Seoul-winning Christians


The Korea Times reports…

“Korea’s annual gay pride festival faced opposition over the weekend as conservative groups blocked a parade running through Sinchon, northwestern Seoul.

Some 300 members of the Korea Parent Federation and other conservative Christian groups showed up for the annual Korea Queer Festival (KQF), which held its main activities on Saturday in the university enclave.

“Repent…homosexuality is a sin,” read one banner. “Our children must be raised within a moral culture,” said another.

A third sign suggested that it was not an appropriate time for sexual minorities to celebrate their community: “There are still 14 missing in the cold Jindo Sea,” it read.

The situation came to a head around 5:30 p.m. when many of the festival’s 5,000 participants began a scheduled, two-kilometre march from Sinchon Station to Yonsei University.

Witnesses said that protesters jumped in front of floats being used in the parade, forcing the march to stop after some 30 minutes.

“A huge crowd of middle aged Christian men came out shouting on top of their lungs while holding big crosses,” said a 26-year-old American who asked not to be named. “They performed baptism rites and pushed the float backward.”

Camille Paul Felizat, a 25-year-old student from France, added: “It was chaotic with protesters praying, crying, singing, and laying on the floor. They occupied the street for a good part of the night.”

Felizat said many participants managed to have a good time despite taking the protests with the grain of salt. “They weren’t affected at all,” he said.

Lesbian, gay, bisexual and transgender (LGBT) people say the KQF is a rare chance to express solidarity in a country where harsh stigmatization makes “coming out” exceedingly difficult.

The country’s conservative Christian lobby has been the most vocal opponent of LGBT rights, blocking legislation that would protect gays and other groups.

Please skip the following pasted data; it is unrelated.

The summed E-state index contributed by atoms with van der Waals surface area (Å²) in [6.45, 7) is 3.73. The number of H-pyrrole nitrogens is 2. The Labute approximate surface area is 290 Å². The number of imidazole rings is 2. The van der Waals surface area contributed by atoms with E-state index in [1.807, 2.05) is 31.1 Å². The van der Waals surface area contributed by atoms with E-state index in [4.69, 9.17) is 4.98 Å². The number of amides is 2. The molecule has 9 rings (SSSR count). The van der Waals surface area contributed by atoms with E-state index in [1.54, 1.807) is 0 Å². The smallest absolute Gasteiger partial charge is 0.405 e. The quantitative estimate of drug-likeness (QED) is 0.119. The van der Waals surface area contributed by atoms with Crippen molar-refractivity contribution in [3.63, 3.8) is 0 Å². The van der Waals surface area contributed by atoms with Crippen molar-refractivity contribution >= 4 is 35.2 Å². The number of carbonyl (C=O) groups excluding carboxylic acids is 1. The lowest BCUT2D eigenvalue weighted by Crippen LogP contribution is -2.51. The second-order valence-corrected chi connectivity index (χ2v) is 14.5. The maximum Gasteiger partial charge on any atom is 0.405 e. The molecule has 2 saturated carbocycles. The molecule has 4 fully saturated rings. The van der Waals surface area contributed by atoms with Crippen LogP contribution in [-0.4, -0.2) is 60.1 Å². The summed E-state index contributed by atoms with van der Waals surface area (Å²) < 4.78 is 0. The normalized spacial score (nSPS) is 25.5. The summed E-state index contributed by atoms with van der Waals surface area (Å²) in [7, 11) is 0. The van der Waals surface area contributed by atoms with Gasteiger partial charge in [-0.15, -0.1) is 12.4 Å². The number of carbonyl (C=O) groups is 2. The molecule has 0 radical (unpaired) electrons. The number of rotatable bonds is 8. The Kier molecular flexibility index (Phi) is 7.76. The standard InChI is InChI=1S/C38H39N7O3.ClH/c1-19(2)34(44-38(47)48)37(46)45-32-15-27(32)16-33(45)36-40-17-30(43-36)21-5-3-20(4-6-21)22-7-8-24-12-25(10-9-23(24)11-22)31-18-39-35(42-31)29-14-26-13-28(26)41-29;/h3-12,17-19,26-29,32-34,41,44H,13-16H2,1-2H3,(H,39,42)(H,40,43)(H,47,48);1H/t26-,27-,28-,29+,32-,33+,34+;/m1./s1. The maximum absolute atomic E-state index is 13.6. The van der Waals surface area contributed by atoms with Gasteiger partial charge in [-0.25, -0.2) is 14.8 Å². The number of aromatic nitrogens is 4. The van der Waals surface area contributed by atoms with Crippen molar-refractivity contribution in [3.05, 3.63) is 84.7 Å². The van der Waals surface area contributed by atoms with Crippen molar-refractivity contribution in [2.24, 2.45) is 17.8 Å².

This year’s festival — which opened last Tuesday and runs through June 15 — aims to promote solidarity between the sexual minority groups in Asia and broaden public understanding of gay rights.

The American, French and German embassies are all supporting the event.

Steve Miller, host of the podcast “Asia News Weekly,” was present at the festival with his wife and spoke to The Korea Times over the phone. He said he witnessed many of the protesters launch verbal attacks on participants.

“It’s a sad thing that people still have to still fight for equality, for being simply who they are,” he said. “Despite their ‘love’ chant, what the church groups were preaching was hate.”


One thought on “Seoul-winning Christians

  1. You’ll find that there is very little support for gay marriage in Asia. That’s indisputable.
    Support is increasing, but it’s mainly due to the influence of outsiders. Hence in any demo there are always lots of Americans and other foreigners. And then there’s the pressure from the embassies.

    Not saying which is right or wrong, but simply that in this article there were statements from two westerners and the point was made about embassies. So once gay marriage finally becomes law everywhere in western countries, the gay mafia will try to impose their views on Asian countries by saying that the advanced western countries all this so Asia needs to catch up.

    While the main visible action was from “middle aged Christians” for those who are unaware, not many middle aged Koreans would want to go to or be involved in such a demonstration. But if you think non-Christian Koreans would be happy for their children to come out and marry someone of the same sex, you don’t know Korean culture very well.

    But, its very normal for the gay mafia to try and force gay marriage on Asians and attack Christianity in the process. Koreans and Japanese will only accept gay marriage if they feel they are losing face by not being as modern thinking as America. Oh, no. I just have the gay mafia a hint!


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